One of the things I try to do is to be as light on the planet as possible, although it doesn’t always work out as well as I’d hoped (don’t ask me about nappies/diapers). A few things have worked out pretty well, so I thought I’d share those occasionally on here. First up, Green Toys…
Our little boy took a liking to cars, buses and trucks very early on. Initially the small Hot Wheels size cars were all he was interested in, but more recently he has been playing with some of his larger toy vehicles. School buses were a early favorite as were garbage trucks, the latter being a weekly attraction at home that he had to go and see when they came to empty the bins.
So, those two vehicles were natural choices for his first two bigger toy vehicles. The Green Toys school bus was the first we bought and we were impressed by how durable it was. Our 2 year old is not gentle on toys (currently crashing them is a favorite way to play cars), but the bus stands up to the abuse very well.
The second one we got him was their recycling truck. While the bus only has moving wheels, the recycling truck (still a garbage truck to our son) has both a flap on the rear and a tilting rear section. Even with these extra parts it stands up to the abuse well.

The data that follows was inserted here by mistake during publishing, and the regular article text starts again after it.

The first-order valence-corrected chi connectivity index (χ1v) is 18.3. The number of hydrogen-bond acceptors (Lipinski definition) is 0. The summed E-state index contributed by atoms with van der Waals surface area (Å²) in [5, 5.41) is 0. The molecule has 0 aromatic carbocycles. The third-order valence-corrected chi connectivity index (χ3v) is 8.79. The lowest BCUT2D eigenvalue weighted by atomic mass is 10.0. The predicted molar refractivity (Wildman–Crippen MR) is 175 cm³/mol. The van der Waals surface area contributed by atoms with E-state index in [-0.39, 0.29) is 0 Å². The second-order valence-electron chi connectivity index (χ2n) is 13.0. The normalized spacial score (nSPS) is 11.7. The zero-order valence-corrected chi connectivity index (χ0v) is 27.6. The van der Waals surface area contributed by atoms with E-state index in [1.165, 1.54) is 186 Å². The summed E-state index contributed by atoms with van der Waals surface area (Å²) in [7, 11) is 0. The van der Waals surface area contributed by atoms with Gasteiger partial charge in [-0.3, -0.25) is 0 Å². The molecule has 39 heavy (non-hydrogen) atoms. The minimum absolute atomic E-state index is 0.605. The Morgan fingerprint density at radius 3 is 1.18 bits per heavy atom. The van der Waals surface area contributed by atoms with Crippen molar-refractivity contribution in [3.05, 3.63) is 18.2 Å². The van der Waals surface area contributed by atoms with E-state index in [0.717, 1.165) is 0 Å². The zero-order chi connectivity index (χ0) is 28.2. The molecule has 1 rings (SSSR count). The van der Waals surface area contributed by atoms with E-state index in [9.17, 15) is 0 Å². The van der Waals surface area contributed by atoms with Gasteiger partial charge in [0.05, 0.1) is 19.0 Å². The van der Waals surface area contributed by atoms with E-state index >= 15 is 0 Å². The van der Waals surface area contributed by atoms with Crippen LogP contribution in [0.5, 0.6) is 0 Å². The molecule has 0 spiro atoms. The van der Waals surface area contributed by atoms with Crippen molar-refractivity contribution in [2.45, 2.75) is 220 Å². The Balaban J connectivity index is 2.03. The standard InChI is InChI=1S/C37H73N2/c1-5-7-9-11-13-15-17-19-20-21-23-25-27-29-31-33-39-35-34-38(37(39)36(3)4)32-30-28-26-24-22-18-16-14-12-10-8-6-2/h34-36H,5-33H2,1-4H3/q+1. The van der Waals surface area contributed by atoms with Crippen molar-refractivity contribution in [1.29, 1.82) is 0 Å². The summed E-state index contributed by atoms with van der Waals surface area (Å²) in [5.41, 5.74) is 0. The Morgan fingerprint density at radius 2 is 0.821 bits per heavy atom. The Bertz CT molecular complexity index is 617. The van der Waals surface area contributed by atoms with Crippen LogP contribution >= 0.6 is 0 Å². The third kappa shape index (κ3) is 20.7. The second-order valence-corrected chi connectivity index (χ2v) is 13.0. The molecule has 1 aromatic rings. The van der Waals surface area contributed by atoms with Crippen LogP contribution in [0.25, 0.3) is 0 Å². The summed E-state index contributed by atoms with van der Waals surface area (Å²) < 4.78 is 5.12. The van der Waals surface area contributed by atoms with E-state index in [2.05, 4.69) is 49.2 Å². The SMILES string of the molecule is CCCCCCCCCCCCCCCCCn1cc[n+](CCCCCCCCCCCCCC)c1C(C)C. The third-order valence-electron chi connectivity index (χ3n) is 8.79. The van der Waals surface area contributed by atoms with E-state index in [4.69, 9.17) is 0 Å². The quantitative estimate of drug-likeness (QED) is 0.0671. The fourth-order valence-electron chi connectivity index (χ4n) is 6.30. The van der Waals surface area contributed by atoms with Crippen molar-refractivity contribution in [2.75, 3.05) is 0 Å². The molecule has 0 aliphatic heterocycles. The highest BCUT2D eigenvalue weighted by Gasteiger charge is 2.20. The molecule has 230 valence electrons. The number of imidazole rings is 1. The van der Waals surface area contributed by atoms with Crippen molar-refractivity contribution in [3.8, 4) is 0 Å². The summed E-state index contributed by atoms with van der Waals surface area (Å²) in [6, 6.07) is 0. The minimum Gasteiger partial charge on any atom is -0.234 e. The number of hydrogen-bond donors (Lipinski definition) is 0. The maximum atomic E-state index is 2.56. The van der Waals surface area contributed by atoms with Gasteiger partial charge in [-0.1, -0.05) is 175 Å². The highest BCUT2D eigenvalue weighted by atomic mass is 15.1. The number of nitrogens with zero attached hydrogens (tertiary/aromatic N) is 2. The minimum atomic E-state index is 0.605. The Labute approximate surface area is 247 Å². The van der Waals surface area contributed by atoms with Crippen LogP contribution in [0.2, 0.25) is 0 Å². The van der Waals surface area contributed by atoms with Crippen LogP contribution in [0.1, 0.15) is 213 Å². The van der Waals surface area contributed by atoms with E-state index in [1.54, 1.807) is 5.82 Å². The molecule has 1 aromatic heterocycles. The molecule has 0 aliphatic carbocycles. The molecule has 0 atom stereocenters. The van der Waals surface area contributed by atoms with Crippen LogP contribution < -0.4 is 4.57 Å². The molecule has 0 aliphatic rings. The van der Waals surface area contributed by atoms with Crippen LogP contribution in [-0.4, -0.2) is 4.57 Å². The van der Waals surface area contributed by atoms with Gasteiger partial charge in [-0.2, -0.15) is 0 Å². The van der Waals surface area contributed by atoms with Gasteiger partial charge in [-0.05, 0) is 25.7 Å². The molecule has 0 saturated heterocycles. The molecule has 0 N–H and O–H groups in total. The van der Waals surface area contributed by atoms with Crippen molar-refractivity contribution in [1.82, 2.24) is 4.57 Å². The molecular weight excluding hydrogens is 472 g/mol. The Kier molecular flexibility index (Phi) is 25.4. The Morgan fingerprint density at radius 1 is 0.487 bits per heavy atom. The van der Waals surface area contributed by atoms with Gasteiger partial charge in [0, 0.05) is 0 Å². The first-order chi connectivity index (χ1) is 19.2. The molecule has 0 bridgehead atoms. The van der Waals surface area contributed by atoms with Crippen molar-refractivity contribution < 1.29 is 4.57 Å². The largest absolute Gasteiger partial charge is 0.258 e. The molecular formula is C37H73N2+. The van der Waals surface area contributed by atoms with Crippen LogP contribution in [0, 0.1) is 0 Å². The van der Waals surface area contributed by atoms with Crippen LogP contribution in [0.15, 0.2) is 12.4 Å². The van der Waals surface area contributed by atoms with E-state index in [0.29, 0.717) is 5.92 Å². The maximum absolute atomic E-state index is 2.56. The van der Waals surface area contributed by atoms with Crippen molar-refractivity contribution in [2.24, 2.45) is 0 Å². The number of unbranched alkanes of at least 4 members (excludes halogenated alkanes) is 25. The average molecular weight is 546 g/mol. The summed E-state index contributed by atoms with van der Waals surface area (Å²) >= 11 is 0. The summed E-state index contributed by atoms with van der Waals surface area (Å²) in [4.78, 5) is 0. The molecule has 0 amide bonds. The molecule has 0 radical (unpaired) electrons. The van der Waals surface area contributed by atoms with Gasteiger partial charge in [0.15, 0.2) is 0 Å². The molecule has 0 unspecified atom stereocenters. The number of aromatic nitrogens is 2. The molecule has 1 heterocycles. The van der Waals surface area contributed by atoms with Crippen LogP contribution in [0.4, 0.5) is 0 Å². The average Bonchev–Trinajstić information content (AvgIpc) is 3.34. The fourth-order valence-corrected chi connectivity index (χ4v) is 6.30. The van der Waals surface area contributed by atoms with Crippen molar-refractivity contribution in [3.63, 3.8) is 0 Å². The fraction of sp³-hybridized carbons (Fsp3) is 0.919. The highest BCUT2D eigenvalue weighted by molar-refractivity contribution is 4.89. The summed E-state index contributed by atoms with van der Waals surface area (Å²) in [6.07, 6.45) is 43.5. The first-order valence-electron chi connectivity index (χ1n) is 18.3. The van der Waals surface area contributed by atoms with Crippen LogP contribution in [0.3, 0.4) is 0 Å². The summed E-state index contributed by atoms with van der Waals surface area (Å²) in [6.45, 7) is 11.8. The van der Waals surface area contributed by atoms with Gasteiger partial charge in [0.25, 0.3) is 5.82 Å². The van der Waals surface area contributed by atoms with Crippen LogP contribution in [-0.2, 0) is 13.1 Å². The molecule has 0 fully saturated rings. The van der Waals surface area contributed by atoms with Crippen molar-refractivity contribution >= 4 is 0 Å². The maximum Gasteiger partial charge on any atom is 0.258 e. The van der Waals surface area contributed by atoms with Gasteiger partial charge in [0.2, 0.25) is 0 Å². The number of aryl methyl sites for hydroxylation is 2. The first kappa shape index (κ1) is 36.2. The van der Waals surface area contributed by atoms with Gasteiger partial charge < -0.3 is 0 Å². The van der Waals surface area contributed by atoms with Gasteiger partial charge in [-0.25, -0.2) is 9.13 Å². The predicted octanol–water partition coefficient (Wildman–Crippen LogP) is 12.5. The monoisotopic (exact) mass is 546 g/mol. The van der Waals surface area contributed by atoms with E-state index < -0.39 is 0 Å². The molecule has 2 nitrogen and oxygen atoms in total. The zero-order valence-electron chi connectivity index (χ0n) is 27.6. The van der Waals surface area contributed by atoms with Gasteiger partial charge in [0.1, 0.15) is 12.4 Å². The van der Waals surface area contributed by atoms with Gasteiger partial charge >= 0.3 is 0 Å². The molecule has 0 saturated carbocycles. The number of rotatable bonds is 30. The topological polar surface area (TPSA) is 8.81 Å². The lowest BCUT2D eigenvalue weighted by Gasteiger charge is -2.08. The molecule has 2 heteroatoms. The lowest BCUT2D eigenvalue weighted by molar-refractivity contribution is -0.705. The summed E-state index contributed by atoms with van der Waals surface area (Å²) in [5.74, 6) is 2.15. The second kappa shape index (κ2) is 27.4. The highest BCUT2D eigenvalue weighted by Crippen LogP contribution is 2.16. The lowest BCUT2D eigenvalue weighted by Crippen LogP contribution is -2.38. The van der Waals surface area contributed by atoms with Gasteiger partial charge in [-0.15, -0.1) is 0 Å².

So what makes these plastic toys eco-friendly? Well, first up they are made from 100% post consumer recycled plastic. More specifically, recycled milk jugs. But you really can’t tell. Leading me to wonder why more plastic toys are not made of the same recycled plastic.
Next up they are made here in the US (in California in fact), all in the same factory. So there’s a lot less travel involved during production as well as post-production (at least if you are buying in the US) than there would be for a toy made in China.
Finally, all the toys are packaged in frustration-free recycled cardboard boxes with no twist ties, no cellophane and no plastic parts that would end up in a landfill. The box can be opened easily, the toy removed and the box dropped straight in the recycling again. Except that Amazon feels the need to put the entire box in a plastic bag before shipping it, somewhat defeating the plastic-free packaging. Amazon does this to lots of things though, so we reuse those bags when possible.
Initially, not much. He was excited when he first opened the bus, but quickly left it alone in favour of the Hot Wheels. More recently though (he is 2½ now), he has been playing much more with all his larger cars, frequently filling the bus with Hot Wheels. The garbage truck is filled with “small cars” even more often than the bus.
The only real negatives we have, both on the recycling truck, are the wheels not rolling well on hard floors (interestingly the school bus does not suffer from this) and the rear door not staying shut that well (often when he “drives” it off with cars in the back, the flap opens & some fall out; leading to a frustrated toddler).